Heart Disease: Can You Prevent It?
Yes – and the first step is to be aware of your risk factors, says Valley Medical Group’s Chair of Cardiac Services.
A Cleveland Clinic survey finds that although heart disease is the leading cause of death for men and women in the United States, Americans don’t recognize that it’s preventable. Ninety percent of heart disease is due to modifiable/controllable risk factors.
“This means that heart disease is largely preventable and controllable by addressing treatable risk factors and making lifestyle changes,” explains Gerald Sotsky, MD, Director, Valley/Cleveland Clinic Affiliation and Chair, Cardiac Services, Valley Medical Group.
What to Watch For
Key factors for heart disease include high blood pressure, high cholesterol, and smoking, according to the Centers for Disease Control and Prevention. Believe it or not, about half of Americans – 47 percent – have at least one of these three risk factors!
Other medical conditions and lifestyle choices that can increase a person’s heart disease risk include:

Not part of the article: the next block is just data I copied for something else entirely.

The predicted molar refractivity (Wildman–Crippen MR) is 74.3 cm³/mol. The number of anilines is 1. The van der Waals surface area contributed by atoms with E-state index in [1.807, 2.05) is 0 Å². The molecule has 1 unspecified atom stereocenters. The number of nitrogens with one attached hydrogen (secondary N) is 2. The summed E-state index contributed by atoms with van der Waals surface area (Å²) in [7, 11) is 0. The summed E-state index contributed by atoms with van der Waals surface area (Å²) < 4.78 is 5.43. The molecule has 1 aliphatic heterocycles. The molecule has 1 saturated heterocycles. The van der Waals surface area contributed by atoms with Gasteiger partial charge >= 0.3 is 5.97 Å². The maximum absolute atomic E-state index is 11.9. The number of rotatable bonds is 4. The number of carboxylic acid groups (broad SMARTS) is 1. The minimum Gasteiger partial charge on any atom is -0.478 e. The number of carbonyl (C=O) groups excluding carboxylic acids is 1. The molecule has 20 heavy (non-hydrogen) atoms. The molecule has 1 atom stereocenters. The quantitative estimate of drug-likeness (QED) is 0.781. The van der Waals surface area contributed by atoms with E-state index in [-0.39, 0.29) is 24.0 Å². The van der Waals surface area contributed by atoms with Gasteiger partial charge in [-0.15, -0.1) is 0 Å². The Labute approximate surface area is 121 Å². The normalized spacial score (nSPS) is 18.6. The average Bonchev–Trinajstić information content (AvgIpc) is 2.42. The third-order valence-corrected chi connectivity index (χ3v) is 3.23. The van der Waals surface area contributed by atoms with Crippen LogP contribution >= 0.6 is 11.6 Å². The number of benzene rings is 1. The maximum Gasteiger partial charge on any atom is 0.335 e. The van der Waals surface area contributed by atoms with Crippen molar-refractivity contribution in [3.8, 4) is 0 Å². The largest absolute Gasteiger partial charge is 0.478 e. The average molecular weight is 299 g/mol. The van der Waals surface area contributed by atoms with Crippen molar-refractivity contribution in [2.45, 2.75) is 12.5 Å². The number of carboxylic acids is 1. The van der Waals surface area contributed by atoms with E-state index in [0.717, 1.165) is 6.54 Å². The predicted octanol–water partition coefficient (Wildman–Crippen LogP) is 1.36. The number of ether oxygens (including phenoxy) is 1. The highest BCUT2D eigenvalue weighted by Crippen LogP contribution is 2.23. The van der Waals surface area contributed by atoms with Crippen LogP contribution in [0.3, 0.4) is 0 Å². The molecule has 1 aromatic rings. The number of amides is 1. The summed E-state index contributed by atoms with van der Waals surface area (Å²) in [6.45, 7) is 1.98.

- Overweight and obesity
- Poor diet
- Physical inactivity
- Excessive alcohol use
The Cleveland Clinic survey found there’s also a lot of confusion on how to prevent heart disease, and when. For example:
- 80 percent don’t know the proper time to start getting their cholesterol tested is in their 20s.
- 29 percent mistakenly believe that a low-fat diet is healthiest for your heart.
- Only 19 percent know that the Mediterranean diet is the most heart-healthy diet.
- More than half (58 percent) misguidedly believe that taking an aspirin a day is a good way to prevent heart disease.
Time to Know Your Risk
“The first step in prevention is to know your risk for heart disease,” explains Dr. Sotsky. “To help our community stay healthy, our Heart and Vascular Institute offers a free, comprehensive cardiac risk assessment for women and men between the ages of 20 and 79.”
The assessment includes:
- Medical history
- Blood pressure screening
- Heart auscultation to evaluate heart rate, rhythm and presence of murmur
- Lung auscultation
- Peripheral vascular pulse assessments
- Evaluation of lipid profile and blood glucose level
- BMI, waist measurement, and body fat analysis
- The American Heart Association Heart and Cardiovascular Risk Score
To make an appointment for a cardiac screening, call 201-447-8535, or request an appointment online.
Need a cardiologist? Call 1-800-VALLEY 1 (1-800-825-5391) to make an appointment, or visit ValleyHealth.com/Doctors.
Valley Health System is proud to be an affiliate of Cleveland Clinic Heart & Vascular Institute.